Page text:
Goal in New Jersey

Vitek Vanecek is the starter, but Akira Schmid may be the better netminder. Schmid certainly was when Vanecek wobbled late last season and in the playoffs. The real question is the game split. Will it be 55-27 or 45-38? The Devils are going to be among the NHL's best this season and will need their goaltending to be the same. Schmid could be key to that and needs to be rostered. The platoon split may even flip in Schmid's favor in the second half. 

RW1 in Edmonton 

Zach Hyman excelled alongside Connor McDavid last season, but Connor Brown arrived over the summer. Brown skated with McDavid in Erie (OHL) in his last junior season (2013-14) and put up 128 points, including 83 assists, in 68 games. Hyman will slip to Leon Draisaitl's line and stay on PP1. It's not really much of a battle – Hyman is happy to do what the team needs. That will likely mean rotating between RW1 and RW2 all season long. Brown should get even-strength points, but his power-play production will be thin.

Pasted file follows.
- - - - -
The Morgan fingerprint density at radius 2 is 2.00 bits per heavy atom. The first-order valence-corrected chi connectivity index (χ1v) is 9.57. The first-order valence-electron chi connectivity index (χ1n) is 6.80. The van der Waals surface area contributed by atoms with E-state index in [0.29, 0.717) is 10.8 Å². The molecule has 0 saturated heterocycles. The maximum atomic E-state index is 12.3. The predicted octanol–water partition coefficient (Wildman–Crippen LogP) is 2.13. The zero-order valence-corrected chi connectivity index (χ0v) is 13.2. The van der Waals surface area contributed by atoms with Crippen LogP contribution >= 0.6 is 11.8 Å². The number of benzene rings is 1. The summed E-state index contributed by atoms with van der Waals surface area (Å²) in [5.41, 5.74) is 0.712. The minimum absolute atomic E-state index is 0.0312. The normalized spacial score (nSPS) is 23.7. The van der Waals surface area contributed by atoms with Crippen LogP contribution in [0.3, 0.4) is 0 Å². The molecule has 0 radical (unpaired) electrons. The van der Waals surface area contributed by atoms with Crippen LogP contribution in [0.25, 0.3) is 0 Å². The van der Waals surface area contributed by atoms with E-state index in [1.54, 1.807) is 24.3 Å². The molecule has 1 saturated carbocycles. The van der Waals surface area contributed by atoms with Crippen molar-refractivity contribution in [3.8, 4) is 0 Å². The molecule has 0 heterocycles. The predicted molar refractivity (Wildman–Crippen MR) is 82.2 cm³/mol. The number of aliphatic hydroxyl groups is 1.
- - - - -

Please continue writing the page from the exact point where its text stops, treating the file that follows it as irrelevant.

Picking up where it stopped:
RW overall in Madison Square 

The starboard side of the Rangers lineup has talent, but who will emerge in spots 1-2-3? Alexis Lafreniere has shifted to his off-wing to move into the top six. Kaapo Kakko is a strong two-way player. Blake Wheeler is doing a Patrick Kane-like trip around the sun. This trio could shift up and down the right side all season long. Expect Wheeler, who continues to be one of the league's best power-play playmakers, to get the PP1 gig and the most points. But your format will dictate who you pick. New coach Peter Laviolette is raving about Kakko because he can hold off guys in the cycle and suffocate opponents on the forecheck. And he's experimenting with him as a net-front guy on PP2. Lafreniere has the draft pedigree and loves to hit. None of these guys are bad selections, but none are great, either. 

Backup goalie in Calgary